All our exes live in … Brooklyn? Yes, divorce cases are soaring in Kings County — up a whopping 30 percent since 2003.
The surge covers uncontested divorces — which numbered 5,489 in 2004 and jumped to 7,035 last year. Contested divorces — the ones that get ugly — are up five percent, according to Tom Kilfoyle, the clerk at the Adams Street courthouse.
And no one knows why. It’s certainly not Brooklyn’s population increase — which is only up two percent so far this decade.
Of course, there are several theories:
• Good times! The booming economy between 2003 and 2007 allowed dissatisfied couples to realize that they could now afford to break up.
“A healthy economy means steady traffic at the divorce court,” said Saul Edelstein, the dean of Brooklyn’s divorce bar, who has been rendering people asunder for more than 40 years.
“When the economy is good, the husband or wife says, ‘Hey, now I can afford a divorce.’ Man, 2003 to 2004 was whoopie time for me.”
• Bad times! Of course, when the economy tanks, so do many marriages. And the economy in the first five months of 2008 — when 2,550 marriages were dissolved in uncontested fashion — has been pretty bad.
“There tend to be more divorces during bad times,” said Donald Mastrodomenico, another legend of the Brooklyn divorce scene.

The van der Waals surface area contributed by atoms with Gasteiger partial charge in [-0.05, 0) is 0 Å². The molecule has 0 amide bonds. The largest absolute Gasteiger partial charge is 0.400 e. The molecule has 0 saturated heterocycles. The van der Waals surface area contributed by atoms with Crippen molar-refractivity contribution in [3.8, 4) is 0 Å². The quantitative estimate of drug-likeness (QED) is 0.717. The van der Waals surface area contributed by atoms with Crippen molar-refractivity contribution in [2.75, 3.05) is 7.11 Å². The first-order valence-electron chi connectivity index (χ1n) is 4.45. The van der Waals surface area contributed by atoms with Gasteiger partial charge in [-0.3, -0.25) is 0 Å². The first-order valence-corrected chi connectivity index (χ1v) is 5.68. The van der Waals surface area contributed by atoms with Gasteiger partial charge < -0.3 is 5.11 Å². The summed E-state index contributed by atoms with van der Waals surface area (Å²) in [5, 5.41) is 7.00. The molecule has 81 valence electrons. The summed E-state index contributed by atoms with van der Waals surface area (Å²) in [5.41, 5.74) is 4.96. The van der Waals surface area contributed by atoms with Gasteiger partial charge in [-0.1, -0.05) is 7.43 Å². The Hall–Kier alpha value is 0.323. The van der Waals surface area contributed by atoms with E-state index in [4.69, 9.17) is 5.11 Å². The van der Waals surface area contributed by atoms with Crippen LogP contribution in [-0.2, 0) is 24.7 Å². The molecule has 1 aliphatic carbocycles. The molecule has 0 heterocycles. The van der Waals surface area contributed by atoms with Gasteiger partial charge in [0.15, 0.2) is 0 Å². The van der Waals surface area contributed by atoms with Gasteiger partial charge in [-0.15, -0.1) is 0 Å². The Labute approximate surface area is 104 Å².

• More hate! Clearly, if divorces are surging, more and more Brooklynites are falling out of love.
But that fact doesn’t explain why there would be so many divorces all of a sudden.
“I really don’t think it’s because Brooklynites are hating each other more than before,” said Jeffrey Sunshine, the supervising judge for matrimonial matters in Kings County.
Instead, he credited his own courtroom for doing a better job than ever, right down to providing excellent service for couples who don’t have lawyers.
“We have a very active pro-se office and the word is getting out,” said Sunshine. “They don’t even take lunch most days.”
Couples can file uncontested divorces in any county, so if there’s a backlog in Manhattan or Queens, many may choose Brooklyn, Sunshine added.
“Brooklyn does do a better job than Queens,” Mastrodomenico said. (The clerk from the Queens and Manhattan divorce parts did not return calls.)
• More violence! Sunshine thought that part of the increase in divorce cases was due to the decreasing stigma faced by victims of domestic violence.
“More and more, a woman in an abusive relationship knows she has options — and, thankfully, the court has been helpful,” Sunshine said. He also credited District Attorney Charles Hynes for his work with domestic violence victims.
The bottom line? No one knows why Brooklyn is Splitsville, NYC.
“All I know is that I’ve been doing this for 20 years and business is good,” Mastrodomenico said. “But the uptick over the past four years? It’s a mystery.”